Zelensky to visit France, ask NATO to shoot down Russian missiles - Politico

Zelensky plans to join D-Day events in France and G7 meeting in Italy. Source: Office of the President of Ukraine

President of Ukraine Volodymyr Zelensky is reportedly planning to attend the D-Day events in France in early June, as well as the G7 leaders' meeting in Italy. The head of state will use these events to call on the West to send more aid to fight Russia. He also allegedly plans to ask NATO to shoot down Russian missiles.

This was reported by Politico, citing two sources. It is about the events dedicated to the 80th anniversary of the landing of Western allies in Normandy.

Journalists write that the Ukrainian president's schedule is always subject to change, but if all goes according to plan, Zelensky is expected to use the trip to call for more military support from the West and ask NATO to shoot down Russian missiles, as the US and Britain did when Iran attacked Israel.

He will also demand that the United States and European countries confiscate Russian assets to help fund Ukraine's defense and post-war reconstruction.

"Zelensky's plans are particularly noteworthy as he recently canceled trips abroad after Russia launched a major offensive in the Kharkiv region. But Ukraine is also in desperate need of continued support and global attention, and this trip will give him the opportunity to meet with world leaders, including President Joe Biden, to advocate for his country's interests," the newspaper writes.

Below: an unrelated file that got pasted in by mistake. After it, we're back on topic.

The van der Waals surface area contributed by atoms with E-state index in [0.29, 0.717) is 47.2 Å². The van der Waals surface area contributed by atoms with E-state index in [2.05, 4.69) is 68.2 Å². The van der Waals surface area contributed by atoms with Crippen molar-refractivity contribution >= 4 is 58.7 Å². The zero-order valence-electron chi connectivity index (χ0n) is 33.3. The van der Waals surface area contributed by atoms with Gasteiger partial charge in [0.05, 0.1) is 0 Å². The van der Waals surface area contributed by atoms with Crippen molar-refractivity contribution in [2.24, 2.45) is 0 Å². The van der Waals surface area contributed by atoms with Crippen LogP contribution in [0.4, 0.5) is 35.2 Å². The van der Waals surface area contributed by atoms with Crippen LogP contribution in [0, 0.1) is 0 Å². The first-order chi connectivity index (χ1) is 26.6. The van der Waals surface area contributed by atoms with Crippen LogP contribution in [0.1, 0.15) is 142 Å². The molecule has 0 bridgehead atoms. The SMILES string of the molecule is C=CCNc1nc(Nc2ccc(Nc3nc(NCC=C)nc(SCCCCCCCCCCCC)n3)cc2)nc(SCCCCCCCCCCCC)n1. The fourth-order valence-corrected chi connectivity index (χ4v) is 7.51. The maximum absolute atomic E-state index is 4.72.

Then, according to journalists' sources, Zelensky plans to travel to Italy for the G7 meeting.

"For several months, the group members have been debating the feasibility of using hundreds of billions of confiscated Russian assets to bolster Ukraine's defense and economy, citing legal issues and fears that Moscow could do the same to Western countries. The United States and Britain have strongly supported the idea, while some European members, such as Germany, are more skeptical," the article says.

This issue stirred up the previous meeting of the G7 finance ministers, at which European Central Bank President Christine Lagarde strongly opposed the full confiscation of Russian assets to provide a loan to Ukraine.

Zelensky is likely to use this opportunity to speak to heads of state and government to try to convince those who doubt him.

"If there is $300 billion in the world, why not use it?" he said in January.

As reported by OBOZ.UA, French President Emmanuel Macron announced an increase in aid to Ukraine, including the supply of military equipment. He also warned that if Moscow goes too far, Europe must be ready to act to protect the world.

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